While every pregnancy is different, it is pretty well established that yoga can be very beneficial for the body while pregnant. Studies show that prenatal yoga not only lowers ones pain and stress levels, but also lowers your chance of having pregnancy complications.
When I was pregnant, I did everything from Sarah Beth’s Prenatal Yoga series on Youtube to heading to a local studio for prenatal yoga. And let me tell you, it was a game changer. The aches, pains and discomfort from pregnancy are NOT easy to endure but I did find a lot of pain relief when I practiced yoga.
Yoga also helped me connect with my body during pregnancy. It helped me slow down, listen for cues, and connect with the little life inside of me.
Yoga instructor Courtney Downey explains it best. “Pregnancy is the most amazing and challenging time for a woman’s body. Our bodies will grow and nurture our babies for nine months, which can take a toll on us. Yoga allows the mom-to-be to not only exercise her muscles, creating the strength she will need during labor and beyond, but also enables her to connect with her breath through pranayama and spirit through meditation, allowing her to relax and be in the moment with her baby—all of which are wonderful tools to utilize during labor.“
So what prenatal yoga poses should you focus on while pregnant? (And remember, always check with your doctor or OB-GYN before starting any new exercise routines while pregnant.)
Yoga instructor Maggie Hayes explains it’s typical to experience low back pain during pregnancy, due to carrying a growing belly and a shift in your center of gravity. “Cat and Cow, often practiced in tandem, help elongate your spine and stretch the back muscles in a safe and supported way,” she explains.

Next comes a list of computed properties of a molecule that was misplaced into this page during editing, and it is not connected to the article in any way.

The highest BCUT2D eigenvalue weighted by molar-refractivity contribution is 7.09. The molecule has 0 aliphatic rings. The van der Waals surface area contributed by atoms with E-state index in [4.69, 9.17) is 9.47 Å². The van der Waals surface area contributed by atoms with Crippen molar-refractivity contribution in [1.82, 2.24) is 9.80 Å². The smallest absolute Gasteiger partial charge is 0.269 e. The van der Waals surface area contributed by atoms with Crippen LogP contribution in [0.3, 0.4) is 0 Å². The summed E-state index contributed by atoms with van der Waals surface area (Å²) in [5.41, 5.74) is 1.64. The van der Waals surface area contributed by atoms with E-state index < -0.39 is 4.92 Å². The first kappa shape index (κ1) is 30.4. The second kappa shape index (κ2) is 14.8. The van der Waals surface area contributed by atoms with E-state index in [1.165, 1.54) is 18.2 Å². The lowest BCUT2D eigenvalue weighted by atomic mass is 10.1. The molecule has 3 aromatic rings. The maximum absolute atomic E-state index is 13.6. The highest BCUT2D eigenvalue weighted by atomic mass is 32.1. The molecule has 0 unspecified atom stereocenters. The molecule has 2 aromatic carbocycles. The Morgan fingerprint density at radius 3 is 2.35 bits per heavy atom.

Supported extended side angle
Hayes also recommends a side angle pose. “This is an active pose that will help strengthen your legs and pelvis, while opening the hips and stretching the upper body.” This can help reduce swelling and also increase pelvic floor awareness and strength.
Goddess pose with Lion breath
Downey explains how she walks the expecting mamas through this pose, “I have the ladies do lion breath, where we exhale while sticking our tongues out during Goddess because it helps to release liver energy in the body (excess heat), and it allows the women to embody the Goddess Kali, who is the mother goddess, protector, force of nature.”
This pose is a hip opener which is very important in prenatal to get women ready for labor. Downey elaborates, “While in malasana, I usually have my ladies practice their kegel exercises as well, to strengthen their pelvic floor muscles which will very much help their bodies after they have their babies.”
If you’re interested in starting a prenatal yoga practice, always make sure to clear it with your physician first. It also helps to touch base with your instructor before an in-person class to go over any specific modifications you might need.